Why be an Sdb enterprise? There are many opportunities that are available if you can qualify your business as one! Have you ever looked into the possibility of qualifying as an Sdb enterprise?
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What is an Sdb enterprise? It stands for small disadvantaged business!
According to the U.S. government if your company falls into these categories you might qualify!
• Small Disadvantaged Business – a Small Business Concern owned and controlled by socially and economically disadvantaged individuals; and
• Which is at least 51% owned by one or more socially and economically disadvantaged individuals; or in the case of any publicly owned business, at least 51% of the stock of which is owned by one or more socially and economically disadvantaged individuals and
• Whose management of daily operations is controlled by one or more such individuals. The contractor shall presume Black Americans, Hispanic Americans, Native Americans (such as American Indians, Eskimos, Aleuts and Native Hawaiians), Asian-Pacific Americans and other minorities or any other individual found to be disadvantaged by the Administration pursuant to Section 8 (a) of the Small Business Act and
• The business is certified by the SBA as a Small Disadvantaged Business.
• Women-Owned Business Concern – A business that is at least 51% owned by a woman or women who also control and operate it. Control in this context means exercising the power to make policy decisions. Operate in this context means being actively involved in the day-to-day management.
• HUBZone Small Business Concern – A business that is located in historically underutilized business zones, in an effort to increase employment opportunities, investment and economic development in those areas as determined by the Small Business Administration’s (SBA) List of Qualified HUBZone Small Business Concerns.
• Veteran-Owned Small Business Concern – A business that is at least 51% owned by one or more veterans; or in the case of any publicly owned business, at least 51 % of the stock of which is owned and controlled by one or more veterans and the management and daily business operations of which are controlled by one or more veterans.
• Service Disabled Veteran-Owned Small Business – A business that is at least 51% owned by one or more service disabled veterans; or in the case of any publicly owned business, at least 51 % of the stock of which is owned and controlled by one or more service disabled veterans and the management and daily business operations of which are controlled by one or more service disabled veterans. Service disabled veteran means a veteran as defined in 38 U.S.C. 101(2) with a disability that is service connected as defined in 13 U.S.C 101(16).
This short video gives an idea of what can be done by being an Sdb enterprise. I hope you enjoy, learn and think!
The process to get qualified as an Sdb Enterprise is not that difficult and there are many sites that give free information about how to get approved. We will be presenting more information soon but now we will address why you need to consider taking your company along this path.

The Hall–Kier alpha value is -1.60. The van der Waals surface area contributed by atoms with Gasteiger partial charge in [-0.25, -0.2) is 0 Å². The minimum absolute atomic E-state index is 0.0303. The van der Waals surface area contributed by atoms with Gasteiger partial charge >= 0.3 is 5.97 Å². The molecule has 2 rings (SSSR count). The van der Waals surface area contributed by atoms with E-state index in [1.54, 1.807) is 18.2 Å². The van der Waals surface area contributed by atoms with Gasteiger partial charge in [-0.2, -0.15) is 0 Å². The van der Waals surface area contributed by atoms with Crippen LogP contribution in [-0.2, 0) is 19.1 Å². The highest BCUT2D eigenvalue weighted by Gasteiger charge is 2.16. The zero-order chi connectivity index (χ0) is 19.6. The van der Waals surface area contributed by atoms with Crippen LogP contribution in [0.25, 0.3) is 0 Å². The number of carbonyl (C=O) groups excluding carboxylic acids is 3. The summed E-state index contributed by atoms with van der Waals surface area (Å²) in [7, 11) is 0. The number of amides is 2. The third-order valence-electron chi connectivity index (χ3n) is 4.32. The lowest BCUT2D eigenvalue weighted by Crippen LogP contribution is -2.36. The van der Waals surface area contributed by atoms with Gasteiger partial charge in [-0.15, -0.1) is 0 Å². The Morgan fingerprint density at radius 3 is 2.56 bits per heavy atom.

Despite of what the media is saying there are many businesses that are struggling to survive from the slow recovery of the great recession. A recent government report shows that our nation had a negative GDP growth factor during the year. That means that our economy is still in trouble!
In order to survive and grow your business you must use your creative thinking and ingenuity to seek out the opportunities that exist. The truth is there are opportunities everywhere!
The country’s roads, bridges and the rest of the travel systems are falling apart and the government is seeking to increase funding to deal with the issues.
Did you know that one of the regulations of the Department of Transportation requires that a percentage of work on these projects needs to include Sdbs and women owned businesses?
Most of your major businesses encourage participation with Sdbs, which includes women owned businesses. I’m talking about large companies like Home Depot, Lowes and even Walmart! Yes; you really need to research the possibilities that are there!
The fact is the U.S. government is huge and needs small business to take care of its needs. Each year the government is targeting at least 25% of the government contracts for small business!
Consider that the GSA has thousands of buildings that must be maintained and serviced. All of these contracts are offered through a bidding or negotiating system and they are looking for small businesses to deal with to do the necessary work.
There is some red tape and paperwork involved but the things you need to do to take advantage of the opportunities is well worth the effort!
We’ll look into more areas where you might find some opportunities in the near future!